Growth Mindset

Growth mindset, or the belief that intelligence is not a fixed trait but one that can improve, is shown to be positively correlated with student achievement scores (Bostwick, Collie, Martin, & Durksen, 2017; Dweck, 2006).  Students’ mindsets can influence how they react to stressful situations, failures and challenges. Having a growth mindset is associated with more adaptive coping and learning strategies after failure. Alternately, a fixed mindset leads students to disengage from their challenges and feel helpless (Dweck & Leggett, 1988). Fortunately, a student’s mindset is malleable. Here are some strategies to help your students change the way they see themselves in relation to challenging coursework.

  • Teach students how to use mistakes/failures to their advantage.
  • Let students see you make mistakes, then show them how you use those mistakes to learn.
  • Struggle with concepts in front of students and allow them to help you work through the process.
  • Explicitly talk with students about learning and deliberate practice.
  • Discuss and model self-regulation strategies for learning and applying content. (See sidebar.)
  • Focus less on competition and performance and more on learning and mastery. Examples include:
    • Not grading exams or other assignments based on a normal distribution.
    • Allowing students to retake exams or parts of exams to learn from mistakes.
    • Allowing students to rewrite papers or redo projects based on feedback provided.
    • Having students take exams both individually and in groups.
    • Giving students choices in how they demonstrate knowledge and mastery of content.
  • Build in different ways for students to demonstrate learning and mastery of content. Examples include:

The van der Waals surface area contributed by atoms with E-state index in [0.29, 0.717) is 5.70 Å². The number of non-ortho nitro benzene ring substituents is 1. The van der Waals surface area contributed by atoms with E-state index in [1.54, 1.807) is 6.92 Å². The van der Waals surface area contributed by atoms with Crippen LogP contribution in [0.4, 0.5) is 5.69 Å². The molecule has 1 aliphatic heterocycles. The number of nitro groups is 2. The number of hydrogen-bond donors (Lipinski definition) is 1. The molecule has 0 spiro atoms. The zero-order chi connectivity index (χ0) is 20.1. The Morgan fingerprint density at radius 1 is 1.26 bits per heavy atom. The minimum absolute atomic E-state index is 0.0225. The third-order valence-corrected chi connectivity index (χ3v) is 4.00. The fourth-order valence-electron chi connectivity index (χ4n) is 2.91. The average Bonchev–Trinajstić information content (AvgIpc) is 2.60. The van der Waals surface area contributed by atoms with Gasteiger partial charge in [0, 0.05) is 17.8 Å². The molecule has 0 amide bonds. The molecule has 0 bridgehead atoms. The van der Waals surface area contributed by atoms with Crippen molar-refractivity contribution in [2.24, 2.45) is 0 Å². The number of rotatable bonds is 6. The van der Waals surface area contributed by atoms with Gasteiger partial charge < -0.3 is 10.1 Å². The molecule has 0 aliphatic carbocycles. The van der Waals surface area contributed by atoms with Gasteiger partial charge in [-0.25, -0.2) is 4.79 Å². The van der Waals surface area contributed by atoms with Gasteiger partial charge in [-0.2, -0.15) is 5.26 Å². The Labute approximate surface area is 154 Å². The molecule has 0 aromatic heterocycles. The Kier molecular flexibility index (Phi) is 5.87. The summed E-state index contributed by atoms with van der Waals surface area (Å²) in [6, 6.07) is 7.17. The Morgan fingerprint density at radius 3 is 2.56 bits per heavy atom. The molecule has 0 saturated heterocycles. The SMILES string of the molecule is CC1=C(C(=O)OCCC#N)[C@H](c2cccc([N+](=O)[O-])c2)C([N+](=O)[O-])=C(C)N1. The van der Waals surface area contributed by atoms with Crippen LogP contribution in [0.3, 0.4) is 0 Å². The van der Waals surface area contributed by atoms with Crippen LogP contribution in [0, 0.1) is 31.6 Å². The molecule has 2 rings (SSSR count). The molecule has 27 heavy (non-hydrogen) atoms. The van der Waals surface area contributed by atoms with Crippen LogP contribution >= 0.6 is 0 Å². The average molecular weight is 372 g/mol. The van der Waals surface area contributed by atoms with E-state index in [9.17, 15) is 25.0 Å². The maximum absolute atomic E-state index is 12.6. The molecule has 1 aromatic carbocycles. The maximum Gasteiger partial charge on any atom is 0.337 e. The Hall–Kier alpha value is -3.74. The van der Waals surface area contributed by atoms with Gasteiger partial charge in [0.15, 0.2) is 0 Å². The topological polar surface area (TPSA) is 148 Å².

• Using a variety of assignment types—exams, papers, presentations, videos, etc.
    • Letting students choose how they demonstrate their learning within individual assignments (e.g., creating a video, writing a paper, giving a presentation).
    • Allowing students to choose whether they work on assignments individually, in groups or with partners.
    • Allow for students to fix mistakes and work through problems they’ve encountered so they can see the progress being made.
    • Let students know you don’t want perfection. Do this by using words like “learning” and “growing,” rather than “achievement” or “performance.”


Growth Mindset Strategies to Model

  • Setting goals and monitoring progress toward those goals.
  • Using self-talk effectively to motivate and support active learning.
  • Creating time management plans to accomplish goals.
  • Invite classroom conversation during stressful points in the semester. Ask students how they are doing and more importantly what they are doing to cope.
  • Thinking about your approach, identifying misconceptions, and doing something to fix those misconceptions.
  • Becoming aware of your emotions, such as anxiety, and using techniques to address them.

“Mistakes are very important to encourage creativity and exploration when students can learn. Gladly, I make numerous mistakes during my lectures and frequently my students catch them. I prefer a class style where we are all trying to figure out interesting things together.”


We welcome your feedback for this tool kit.